For some children, divorce calls into question the very nature of parental love. The child may think to himself, "If my parents can decide they don't love each other anymore, maybe they can stop loving me. If they can decide they don't want to live together anymore, maybe they also don't really want to live with me."
Those questions are too scary to ask directly, so kids may set up a "test" instead. They refuse to spend time with the parent or to go to the other parent's home. Then they watch what their parent does next.
If such a test is the hidden reason for the refusal (and not an indication that something is seriously amiss in one house or the other), it's very important that the "rejected" parent both reassure and insist on time together. How you handle the situation, as much as what you say, will determine if you pass the test.
What to do:
1. Focus on the child's feelings when talking with her. Don't respond with anger, guilt or disappointment in the child. No one ever passed a test in a relationship by being defensive or angry.
2. Remember your child is scared, not stubborn or defiant or trying to give you a hard time by saying he doesn't want to go with you. Fear often looks like anger or withdrawal. Kids, being kids, don't always know how to communicate their fears so they act them out.
3. Sit down with your child and calmly suggest that sometimes when people are worried about a relationship, they protect themselves by staying away. It's a normal thing to do but, unfortunately, it only makes the problem worse.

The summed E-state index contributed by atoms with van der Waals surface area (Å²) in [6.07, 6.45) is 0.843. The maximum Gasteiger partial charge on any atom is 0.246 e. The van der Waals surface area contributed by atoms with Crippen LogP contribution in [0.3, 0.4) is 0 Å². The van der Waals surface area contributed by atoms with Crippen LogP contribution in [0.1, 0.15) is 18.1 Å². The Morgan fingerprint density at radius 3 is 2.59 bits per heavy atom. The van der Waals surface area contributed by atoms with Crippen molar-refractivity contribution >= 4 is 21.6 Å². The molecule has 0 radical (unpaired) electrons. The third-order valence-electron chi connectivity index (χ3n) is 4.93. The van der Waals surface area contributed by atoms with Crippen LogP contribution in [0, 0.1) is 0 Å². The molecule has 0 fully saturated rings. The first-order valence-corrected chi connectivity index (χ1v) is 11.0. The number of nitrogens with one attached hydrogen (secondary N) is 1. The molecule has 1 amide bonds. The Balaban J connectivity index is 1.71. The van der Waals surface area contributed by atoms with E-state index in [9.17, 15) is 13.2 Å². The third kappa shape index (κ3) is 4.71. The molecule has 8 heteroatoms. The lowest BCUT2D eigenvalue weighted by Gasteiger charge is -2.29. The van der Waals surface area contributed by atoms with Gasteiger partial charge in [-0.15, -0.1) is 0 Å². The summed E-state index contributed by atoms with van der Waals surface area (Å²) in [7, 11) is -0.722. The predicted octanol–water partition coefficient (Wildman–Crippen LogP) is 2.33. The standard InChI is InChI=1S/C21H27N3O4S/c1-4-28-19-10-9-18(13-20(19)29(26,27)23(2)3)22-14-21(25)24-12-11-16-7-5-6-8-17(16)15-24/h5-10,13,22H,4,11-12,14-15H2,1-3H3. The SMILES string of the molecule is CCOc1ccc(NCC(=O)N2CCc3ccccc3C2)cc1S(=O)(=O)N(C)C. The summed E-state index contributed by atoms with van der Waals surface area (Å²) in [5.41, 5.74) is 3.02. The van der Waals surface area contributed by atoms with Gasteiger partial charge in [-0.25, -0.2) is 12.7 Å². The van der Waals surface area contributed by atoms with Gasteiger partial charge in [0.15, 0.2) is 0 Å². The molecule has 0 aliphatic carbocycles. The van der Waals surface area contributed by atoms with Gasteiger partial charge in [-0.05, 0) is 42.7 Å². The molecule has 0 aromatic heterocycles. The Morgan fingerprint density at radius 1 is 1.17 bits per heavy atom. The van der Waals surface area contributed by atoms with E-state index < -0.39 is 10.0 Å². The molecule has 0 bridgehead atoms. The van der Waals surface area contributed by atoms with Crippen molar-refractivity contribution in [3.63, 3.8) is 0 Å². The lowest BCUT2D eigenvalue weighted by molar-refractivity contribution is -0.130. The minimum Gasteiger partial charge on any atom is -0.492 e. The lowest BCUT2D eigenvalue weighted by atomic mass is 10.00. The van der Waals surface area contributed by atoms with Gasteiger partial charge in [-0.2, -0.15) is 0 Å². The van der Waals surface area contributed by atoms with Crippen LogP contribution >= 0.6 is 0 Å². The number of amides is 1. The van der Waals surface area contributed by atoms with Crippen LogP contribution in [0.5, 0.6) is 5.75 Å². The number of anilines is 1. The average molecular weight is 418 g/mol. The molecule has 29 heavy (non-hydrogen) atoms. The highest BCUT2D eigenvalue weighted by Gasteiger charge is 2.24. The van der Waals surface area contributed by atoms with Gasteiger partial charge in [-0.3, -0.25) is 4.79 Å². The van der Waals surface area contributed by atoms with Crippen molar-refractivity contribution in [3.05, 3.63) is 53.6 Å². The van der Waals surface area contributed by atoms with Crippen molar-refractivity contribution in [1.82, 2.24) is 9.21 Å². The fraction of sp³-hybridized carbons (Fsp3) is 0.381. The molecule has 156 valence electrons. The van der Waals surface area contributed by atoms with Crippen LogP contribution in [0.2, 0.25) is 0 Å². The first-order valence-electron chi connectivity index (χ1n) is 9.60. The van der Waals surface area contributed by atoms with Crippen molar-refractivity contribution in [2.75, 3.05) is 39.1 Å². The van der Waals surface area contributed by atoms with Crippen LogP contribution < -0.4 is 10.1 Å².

Ask her if she is at all worried about how you feel about her or if you really want to spend time with her. Be as calm and concerned as you know how to be.
The child may not be willing or able to acknowledge the issue. That's okay. It's enough that she knows that you know it is sometimes a worry among kids of divorce. If she does admit to worries, listen respectfully and reassure as best you can.
4. Let your child know that you want the two of you to really know about each other and understand each other. That can only happen if you get together as often as you can. Reassure your child that time with him isn't an inconvenience or a bother, even though at times you may be stressed or distracted by other things.
5. Most important: Walk your talk. Arrange your life so that time together includes genuine together time. Make sure there are opportunities to talk about important things, not just chores and arrangements for rides or what's for dinner. Don't assume your child knows you love him. Tell him so. Finally, find some activities you both enjoy. They don't have to cost money. They do have to cost your time.
Follow Marie Hartwell-Walker, Ed.D. on Twitter: www.twitter.com/MHartwellWalker